’RTX T10-8’ isn’t a new Super variant as previously theorized, but allegedly a GeForce Now GPU
A recent rumor hinted at the existence of a GeForce RTX 2080 Ti Super, but it appears that Nvidia doesn’t have such a graphics card waiting in the wings, and in fact the GPU spotted is most likely a model made for its GeForce Now streaming service.
So, to rewind a little, earlier in August, details of a purported Super version of the RTX 2080 Ti were unearthed via the AIDA64 benchmarking tool, specifically information relating to an ‘Nvidia GeForce RTX T10-8’ graphics card.
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However, keen-eyed GeForce Now beta testers have spotted the RTX T10-8 pop up as the GPU being used when streaming games on Nvidia’s US West 2 server (as noted on Nvidia’s GeForce forums, and also on Reddit here and here).
So the theory is that the RTX T10-8 is therefore a GPU produced for Nvidia’s streaming solution, rather than a potential GeForce RTX 2080 Ti Super.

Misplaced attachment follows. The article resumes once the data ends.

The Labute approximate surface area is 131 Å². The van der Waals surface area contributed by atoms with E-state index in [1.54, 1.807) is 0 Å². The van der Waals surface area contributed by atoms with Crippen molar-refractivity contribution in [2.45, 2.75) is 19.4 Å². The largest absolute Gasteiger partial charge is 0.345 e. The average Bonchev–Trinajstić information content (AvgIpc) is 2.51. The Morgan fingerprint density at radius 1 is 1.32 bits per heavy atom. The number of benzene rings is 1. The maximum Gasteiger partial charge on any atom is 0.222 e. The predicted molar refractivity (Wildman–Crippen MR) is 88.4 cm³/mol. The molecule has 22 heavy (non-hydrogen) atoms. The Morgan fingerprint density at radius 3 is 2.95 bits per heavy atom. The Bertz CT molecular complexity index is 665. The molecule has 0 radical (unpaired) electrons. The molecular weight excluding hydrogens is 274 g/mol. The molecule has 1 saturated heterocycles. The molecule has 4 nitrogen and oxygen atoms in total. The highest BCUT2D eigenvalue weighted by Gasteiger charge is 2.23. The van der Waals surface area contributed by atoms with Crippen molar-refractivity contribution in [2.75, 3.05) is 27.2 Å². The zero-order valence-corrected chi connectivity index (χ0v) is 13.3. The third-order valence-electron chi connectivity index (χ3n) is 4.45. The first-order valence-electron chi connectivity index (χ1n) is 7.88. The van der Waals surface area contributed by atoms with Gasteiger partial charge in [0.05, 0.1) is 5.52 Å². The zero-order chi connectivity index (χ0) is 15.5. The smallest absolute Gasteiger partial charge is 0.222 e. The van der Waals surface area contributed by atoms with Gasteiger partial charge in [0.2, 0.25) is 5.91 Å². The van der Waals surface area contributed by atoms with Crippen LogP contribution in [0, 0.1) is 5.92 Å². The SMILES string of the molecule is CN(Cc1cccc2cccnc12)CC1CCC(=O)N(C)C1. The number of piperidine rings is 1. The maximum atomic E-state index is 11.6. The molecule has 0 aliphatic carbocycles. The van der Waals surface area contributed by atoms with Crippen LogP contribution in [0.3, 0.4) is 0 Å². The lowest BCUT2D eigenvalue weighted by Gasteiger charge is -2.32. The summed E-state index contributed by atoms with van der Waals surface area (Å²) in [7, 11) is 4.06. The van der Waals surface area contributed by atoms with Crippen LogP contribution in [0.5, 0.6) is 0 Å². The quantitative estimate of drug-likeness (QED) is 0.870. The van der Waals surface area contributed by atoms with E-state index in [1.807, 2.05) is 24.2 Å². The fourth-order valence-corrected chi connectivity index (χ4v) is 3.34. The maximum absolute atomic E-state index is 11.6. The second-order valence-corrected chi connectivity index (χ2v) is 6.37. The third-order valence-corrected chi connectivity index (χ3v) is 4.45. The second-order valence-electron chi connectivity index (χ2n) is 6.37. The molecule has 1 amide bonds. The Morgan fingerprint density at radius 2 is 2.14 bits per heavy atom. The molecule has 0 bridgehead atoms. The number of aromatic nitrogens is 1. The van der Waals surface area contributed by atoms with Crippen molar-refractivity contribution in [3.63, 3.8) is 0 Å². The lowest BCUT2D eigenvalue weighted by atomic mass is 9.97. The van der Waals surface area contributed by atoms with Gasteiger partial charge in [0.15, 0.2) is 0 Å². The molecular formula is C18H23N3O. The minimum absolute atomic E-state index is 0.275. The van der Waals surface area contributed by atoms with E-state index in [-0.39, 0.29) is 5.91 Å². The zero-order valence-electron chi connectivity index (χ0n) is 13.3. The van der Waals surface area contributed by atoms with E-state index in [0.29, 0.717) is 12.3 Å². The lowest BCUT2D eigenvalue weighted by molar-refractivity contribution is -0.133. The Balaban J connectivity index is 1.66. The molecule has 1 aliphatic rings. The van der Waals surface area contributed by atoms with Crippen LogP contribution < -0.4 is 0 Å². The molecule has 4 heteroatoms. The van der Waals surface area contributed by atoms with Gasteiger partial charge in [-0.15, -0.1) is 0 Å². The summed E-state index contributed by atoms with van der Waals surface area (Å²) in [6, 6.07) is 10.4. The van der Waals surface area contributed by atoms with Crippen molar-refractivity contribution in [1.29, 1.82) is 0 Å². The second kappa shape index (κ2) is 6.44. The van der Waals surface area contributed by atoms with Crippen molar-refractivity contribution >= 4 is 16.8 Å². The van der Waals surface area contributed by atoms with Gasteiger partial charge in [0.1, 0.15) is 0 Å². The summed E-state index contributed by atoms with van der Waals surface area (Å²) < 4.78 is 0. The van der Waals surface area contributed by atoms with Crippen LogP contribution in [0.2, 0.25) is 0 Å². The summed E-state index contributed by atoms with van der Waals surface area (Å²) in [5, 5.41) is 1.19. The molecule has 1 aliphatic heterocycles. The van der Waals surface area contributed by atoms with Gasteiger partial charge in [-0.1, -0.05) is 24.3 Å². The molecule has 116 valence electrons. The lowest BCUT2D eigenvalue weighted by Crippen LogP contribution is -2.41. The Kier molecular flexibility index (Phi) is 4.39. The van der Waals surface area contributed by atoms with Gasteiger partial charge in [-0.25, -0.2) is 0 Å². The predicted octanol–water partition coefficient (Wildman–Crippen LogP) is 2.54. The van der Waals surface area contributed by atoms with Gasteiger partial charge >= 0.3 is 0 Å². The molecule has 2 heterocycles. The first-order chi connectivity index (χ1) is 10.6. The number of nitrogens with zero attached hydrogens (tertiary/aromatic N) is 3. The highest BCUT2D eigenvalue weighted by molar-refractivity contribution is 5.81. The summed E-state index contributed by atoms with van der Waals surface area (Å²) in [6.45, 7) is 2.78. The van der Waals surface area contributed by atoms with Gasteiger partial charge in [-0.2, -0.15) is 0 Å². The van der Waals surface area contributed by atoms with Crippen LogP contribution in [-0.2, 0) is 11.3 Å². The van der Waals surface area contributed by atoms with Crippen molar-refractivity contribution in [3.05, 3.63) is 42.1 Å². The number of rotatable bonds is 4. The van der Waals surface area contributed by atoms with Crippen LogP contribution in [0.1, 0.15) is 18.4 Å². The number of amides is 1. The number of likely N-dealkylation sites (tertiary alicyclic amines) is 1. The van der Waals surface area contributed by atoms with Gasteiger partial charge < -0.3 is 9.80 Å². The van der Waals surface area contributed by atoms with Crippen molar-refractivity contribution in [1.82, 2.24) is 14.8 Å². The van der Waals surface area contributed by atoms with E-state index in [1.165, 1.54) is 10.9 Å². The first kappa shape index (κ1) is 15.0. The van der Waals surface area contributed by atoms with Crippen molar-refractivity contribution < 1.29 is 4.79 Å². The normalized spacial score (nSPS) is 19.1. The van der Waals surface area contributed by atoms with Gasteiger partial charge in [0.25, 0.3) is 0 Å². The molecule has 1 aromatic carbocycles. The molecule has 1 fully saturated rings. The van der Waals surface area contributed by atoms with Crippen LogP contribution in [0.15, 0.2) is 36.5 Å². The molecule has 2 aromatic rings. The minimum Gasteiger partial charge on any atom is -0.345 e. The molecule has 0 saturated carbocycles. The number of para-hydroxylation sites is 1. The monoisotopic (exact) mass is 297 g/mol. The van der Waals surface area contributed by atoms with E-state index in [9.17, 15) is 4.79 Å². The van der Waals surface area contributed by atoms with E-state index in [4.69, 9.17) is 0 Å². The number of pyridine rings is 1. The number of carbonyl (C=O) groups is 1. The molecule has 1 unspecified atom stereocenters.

Of course, this is only speculation – as was the existence of the RTX 2080 Ti Super in the first place. And even if this is a GeForce Now-only GPU, that doesn’t mean Nvidia will never release a Super version of the RTX 2080 Ti.
Although it doesn’t seem like Nvidia really needs to improve on the RTX 2080 Ti right now, anyway, given that AMD’s high-end Navi graphics cards aren’t due any time soon (the latest rumor points to a mid-2020 launch). And also, it’s worth bearing in mind that there’s not much room to maneuver between the existing RTX 2080 Ti and the Titan RTX to fit another product in, anyway.
Another interesting point here is that you will no longer find these RTX T10-8 GPUs running on GeForce Now servers anywhere – seemingly they weren’t performing well, and were indeed inferior to current Tesla P40 GPUs, with considerably poorer frame-rates being reportedly witnessed. There were evidently teething problems, and fairly serious ones at that.
As PC GamesN observes, this could be down to the fact that the new RTX-toting GeForce Now servers are still running on an operating system (Windows Server 2012) that doesn’t support DX12, which is required for ray tracing.
So there’s certainly something of a confusing picture here, although any fresh technology can of course expect challenges upon introduction. Furthermore, perhaps there were a lot of gamers leaping on to GeForce Now in these particular areas following the announcement of the introduction of RTX graphics – and the resultant strain on the servers would hardly help matters.